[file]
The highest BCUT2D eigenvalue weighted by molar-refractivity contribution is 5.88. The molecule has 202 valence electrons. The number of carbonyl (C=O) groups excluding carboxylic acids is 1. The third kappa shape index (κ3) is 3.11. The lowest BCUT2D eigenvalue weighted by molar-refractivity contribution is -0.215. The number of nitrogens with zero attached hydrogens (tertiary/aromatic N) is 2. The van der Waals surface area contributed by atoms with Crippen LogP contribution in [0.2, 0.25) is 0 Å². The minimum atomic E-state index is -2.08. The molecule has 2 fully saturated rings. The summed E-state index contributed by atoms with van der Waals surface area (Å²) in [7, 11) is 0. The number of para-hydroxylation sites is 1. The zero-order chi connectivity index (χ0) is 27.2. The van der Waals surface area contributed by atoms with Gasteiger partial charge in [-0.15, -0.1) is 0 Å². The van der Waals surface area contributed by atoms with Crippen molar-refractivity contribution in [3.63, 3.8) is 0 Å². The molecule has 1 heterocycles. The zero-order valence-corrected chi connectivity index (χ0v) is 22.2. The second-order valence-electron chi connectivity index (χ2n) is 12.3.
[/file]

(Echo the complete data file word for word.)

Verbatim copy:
The highest BCUT2D eigenvalue weighted by molar-refractivity contribution is 5.88. The molecule has 202 valence electrons. The number of carbonyl (C=O) groups excluding carboxylic acids is 1. The third kappa shape index (κ3) is 3.11. The lowest BCUT2D eigenvalue weighted by molar-refractivity contribution is -0.215. The number of nitrogens with zero attached hydrogens (tertiary/aromatic N) is 2. The van der Waals surface area contributed by atoms with Crippen LogP contribution in [0.2, 0.25) is 0 Å². The minimum atomic E-state index is -2.08. The molecule has 2 fully saturated rings. The summed E-state index contributed by atoms with van der Waals surface area (Å²) in [7, 11) is 0. The number of para-hydroxylation sites is 1. The zero-order chi connectivity index (χ0) is 27.2. The van der Waals surface area contributed by atoms with Gasteiger partial charge in [-0.15, -0.1) is 0 Å². The van der Waals surface area contributed by atoms with Crippen molar-refractivity contribution in [3.63, 3.8) is 0 Å². The molecule has 1 heterocycles. The zero-order valence-corrected chi connectivity index (χ0v) is 22.2. The second-order valence-electron chi connectivity index (χ2n) is 12.3.